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Flu hits peak levels in Washington | Department of Health

The flu has reached its peak, and 19 lab-confirmed flu deaths have been reported across the state since December. Only lab-confirmed flu deaths are reportable in the state, and many cases aren’t lab tested, so the actual toll of flu is likely higher.

“The flu can be a serious disease,” said Dr. Kathy Lofy, interim state health officer. “People of all ages can get very sick. Getting vaccinated is the best protection and can help people avoid severe illness, hospitalization, and even death.”

The virus is widespread in Washington. Most confirmed flu cases across the nation and in our state have been the 2009 H1N1 strain, which is covered by this season’s flu vaccine. A flu vaccination is recommended for everyone six months and older. It’s especially important for people at high risk for complications from flu, including young children, pregnant women, people 65 and older, and people with certain medical conditions — such as asthma, heart disease, diabetes, and neurologic conditions.

Nationally, estimates from November showed that less than 40 percent of the population had been vaccinated against flu, leaving a lot of people unprotected. To best protect people and communities from flu, 80 percent or more must be vaccinated — that’s the national goal.

The state health department produced a public service announcement and online ads with Washington families talking about why they get a flu shot and encouraging others to do so. The statewide flu prevention ads will run online, on the radio, and in social media through February. Radio ads will air on stations in the Seattle, Vancouver, Spokane, Yakima, and Tri-Cities areas.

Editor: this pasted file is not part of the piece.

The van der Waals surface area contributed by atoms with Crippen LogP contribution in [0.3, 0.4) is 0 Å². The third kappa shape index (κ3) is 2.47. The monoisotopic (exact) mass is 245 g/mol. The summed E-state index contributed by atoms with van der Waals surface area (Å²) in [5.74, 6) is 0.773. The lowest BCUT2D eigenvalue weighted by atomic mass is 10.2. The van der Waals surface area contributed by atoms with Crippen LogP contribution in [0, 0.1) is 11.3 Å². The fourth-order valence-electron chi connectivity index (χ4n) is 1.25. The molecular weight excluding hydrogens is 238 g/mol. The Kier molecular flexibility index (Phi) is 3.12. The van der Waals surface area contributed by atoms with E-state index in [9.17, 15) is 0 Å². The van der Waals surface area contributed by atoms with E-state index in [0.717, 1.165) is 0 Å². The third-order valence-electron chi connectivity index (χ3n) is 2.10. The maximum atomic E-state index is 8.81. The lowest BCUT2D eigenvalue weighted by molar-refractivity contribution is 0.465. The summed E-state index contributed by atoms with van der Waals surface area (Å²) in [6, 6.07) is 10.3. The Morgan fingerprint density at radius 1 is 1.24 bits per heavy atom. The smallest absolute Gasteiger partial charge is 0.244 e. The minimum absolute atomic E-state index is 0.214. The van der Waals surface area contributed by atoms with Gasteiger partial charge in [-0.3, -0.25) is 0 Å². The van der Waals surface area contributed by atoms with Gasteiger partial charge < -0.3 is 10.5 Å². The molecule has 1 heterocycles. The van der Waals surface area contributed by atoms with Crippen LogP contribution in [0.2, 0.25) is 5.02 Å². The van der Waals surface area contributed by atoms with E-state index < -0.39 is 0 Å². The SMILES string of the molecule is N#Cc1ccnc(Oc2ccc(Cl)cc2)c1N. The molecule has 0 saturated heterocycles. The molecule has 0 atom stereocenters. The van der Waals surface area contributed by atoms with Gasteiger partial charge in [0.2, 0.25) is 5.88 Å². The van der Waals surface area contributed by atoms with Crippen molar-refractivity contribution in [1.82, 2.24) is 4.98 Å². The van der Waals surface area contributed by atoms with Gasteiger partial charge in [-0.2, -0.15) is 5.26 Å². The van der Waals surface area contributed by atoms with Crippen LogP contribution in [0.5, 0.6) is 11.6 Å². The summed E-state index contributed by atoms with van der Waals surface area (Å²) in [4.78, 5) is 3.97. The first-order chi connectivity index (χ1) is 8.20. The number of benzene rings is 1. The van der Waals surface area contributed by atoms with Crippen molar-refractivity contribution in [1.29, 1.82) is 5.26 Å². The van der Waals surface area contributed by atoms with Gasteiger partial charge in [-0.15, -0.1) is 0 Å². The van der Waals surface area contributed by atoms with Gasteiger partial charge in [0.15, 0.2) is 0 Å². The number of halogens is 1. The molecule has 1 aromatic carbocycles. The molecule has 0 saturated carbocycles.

Produced public service announcements and other flu resources and materials can be found on the Department of Health flu news Web pages.

If you haven’t gotten your flu vaccine, now is the time. It takes two weeks after vaccination to be protected. We expect flu to circulate in our state for several more weeks. Kids under nine years old may need two doses about a month apart. You can get vaccinated at many locations, including health care provider offices, pharmacies, and some local health agencies. Check the flu vaccine finder to find out where to get flu vaccine in your community.

Many people with flu have a fever, cough, sore throat, runny nose, body aches, and fatigue. Antiviral medication can help. It must be prescribed by a doctor and it works best if started within two days of getting sick. It’s especially important for persons at high risk for flu complications to start treatment right away.

The Washington State Department of Health buys flu vaccine for all kids through age 18. Kids can get the vaccine from their regular health care provider. Providers may charge an office visit fee and an administration fee to give the vaccine. People who can’t afford the administration fee can ask to have it waived.

The Department of Health website (doh.wa.gov) is your source for a healthy dose of information. Also, find us on Facebook and follow us on Twitter.

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